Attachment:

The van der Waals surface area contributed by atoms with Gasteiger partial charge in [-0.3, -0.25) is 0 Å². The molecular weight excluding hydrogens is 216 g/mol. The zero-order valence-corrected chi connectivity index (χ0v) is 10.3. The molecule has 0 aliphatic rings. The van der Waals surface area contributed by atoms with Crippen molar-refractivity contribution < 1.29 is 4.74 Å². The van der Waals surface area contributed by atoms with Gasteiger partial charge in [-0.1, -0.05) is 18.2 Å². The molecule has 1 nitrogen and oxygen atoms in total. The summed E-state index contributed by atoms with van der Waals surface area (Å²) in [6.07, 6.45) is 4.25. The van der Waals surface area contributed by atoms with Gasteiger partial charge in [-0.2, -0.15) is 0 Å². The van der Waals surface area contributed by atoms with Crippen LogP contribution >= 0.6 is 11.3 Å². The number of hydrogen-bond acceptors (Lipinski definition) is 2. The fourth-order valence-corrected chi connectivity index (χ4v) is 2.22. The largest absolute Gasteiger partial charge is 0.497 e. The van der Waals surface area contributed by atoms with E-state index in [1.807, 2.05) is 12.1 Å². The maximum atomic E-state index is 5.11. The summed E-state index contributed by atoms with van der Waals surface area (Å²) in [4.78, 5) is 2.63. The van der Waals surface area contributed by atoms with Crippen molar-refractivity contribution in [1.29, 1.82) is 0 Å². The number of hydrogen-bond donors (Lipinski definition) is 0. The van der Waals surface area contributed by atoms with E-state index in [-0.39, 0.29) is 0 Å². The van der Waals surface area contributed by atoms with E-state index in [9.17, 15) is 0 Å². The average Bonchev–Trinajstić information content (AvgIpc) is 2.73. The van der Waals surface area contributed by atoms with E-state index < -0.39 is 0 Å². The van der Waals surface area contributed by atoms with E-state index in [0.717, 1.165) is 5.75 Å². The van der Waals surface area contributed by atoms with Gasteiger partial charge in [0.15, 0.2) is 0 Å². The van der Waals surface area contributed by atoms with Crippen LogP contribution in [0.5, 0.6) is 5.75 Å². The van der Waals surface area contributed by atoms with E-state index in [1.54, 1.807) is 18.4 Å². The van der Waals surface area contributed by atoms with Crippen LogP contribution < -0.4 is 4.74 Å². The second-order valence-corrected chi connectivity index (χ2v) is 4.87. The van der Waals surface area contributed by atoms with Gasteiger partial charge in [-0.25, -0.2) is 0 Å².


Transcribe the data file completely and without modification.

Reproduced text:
The van der Waals surface area contributed by atoms with Gasteiger partial charge in [-0.3, -0.25) is 0 Å². The molecular weight excluding hydrogens is 216 g/mol. The zero-order valence-corrected chi connectivity index (χ0v) is 10.3. The molecule has 0 aliphatic rings. The van der Waals surface area contributed by atoms with Crippen molar-refractivity contribution < 1.29 is 4.74 Å². The van der Waals surface area contributed by atoms with Gasteiger partial charge in [-0.1, -0.05) is 18.2 Å². The molecule has 1 nitrogen and oxygen atoms in total. The summed E-state index contributed by atoms with van der Waals surface area (Å²) in [6.07, 6.45) is 4.25. The van der Waals surface area contributed by atoms with Gasteiger partial charge in [-0.2, -0.15) is 0 Å². The van der Waals surface area contributed by atoms with Crippen LogP contribution >= 0.6 is 11.3 Å². The number of hydrogen-bond acceptors (Lipinski definition) is 2. The fourth-order valence-corrected chi connectivity index (χ4v) is 2.22. The largest absolute Gasteiger partial charge is 0.497 e. The van der Waals surface area contributed by atoms with E-state index in [1.807, 2.05) is 12.1 Å². The maximum atomic E-state index is 5.11. The summed E-state index contributed by atoms with van der Waals surface area (Å²) in [4.78, 5) is 2.63. The van der Waals surface area contributed by atoms with Crippen molar-refractivity contribution in [1.29, 1.82) is 0 Å². The number of hydrogen-bond donors (Lipinski definition) is 0. The van der Waals surface area contributed by atoms with E-state index in [-0.39, 0.29) is 0 Å². The van der Waals surface area contributed by atoms with E-state index in [9.17, 15) is 0 Å². The average Bonchev–Trinajstić information content (AvgIpc) is 2.73. The van der Waals surface area contributed by atoms with E-state index < -0.39 is 0 Å². The van der Waals surface area contributed by atoms with E-state index in [0.717, 1.165) is 5.75 Å². The van der Waals surface area contributed by atoms with Gasteiger partial charge in [0.15, 0.2) is 0 Å². The van der Waals surface area contributed by atoms with Crippen LogP contribution in [0.5, 0.6) is 5.75 Å². The van der Waals surface area contributed by atoms with E-state index in [1.54, 1.807) is 18.4 Å². The van der Waals surface area contributed by atoms with Crippen LogP contribution < -0.4 is 4.74 Å². The second-order valence-corrected chi connectivity index (χ2v) is 4.87. The van der Waals surface area contributed by atoms with Gasteiger partial charge in [-0.25, -0.2) is 0 Å².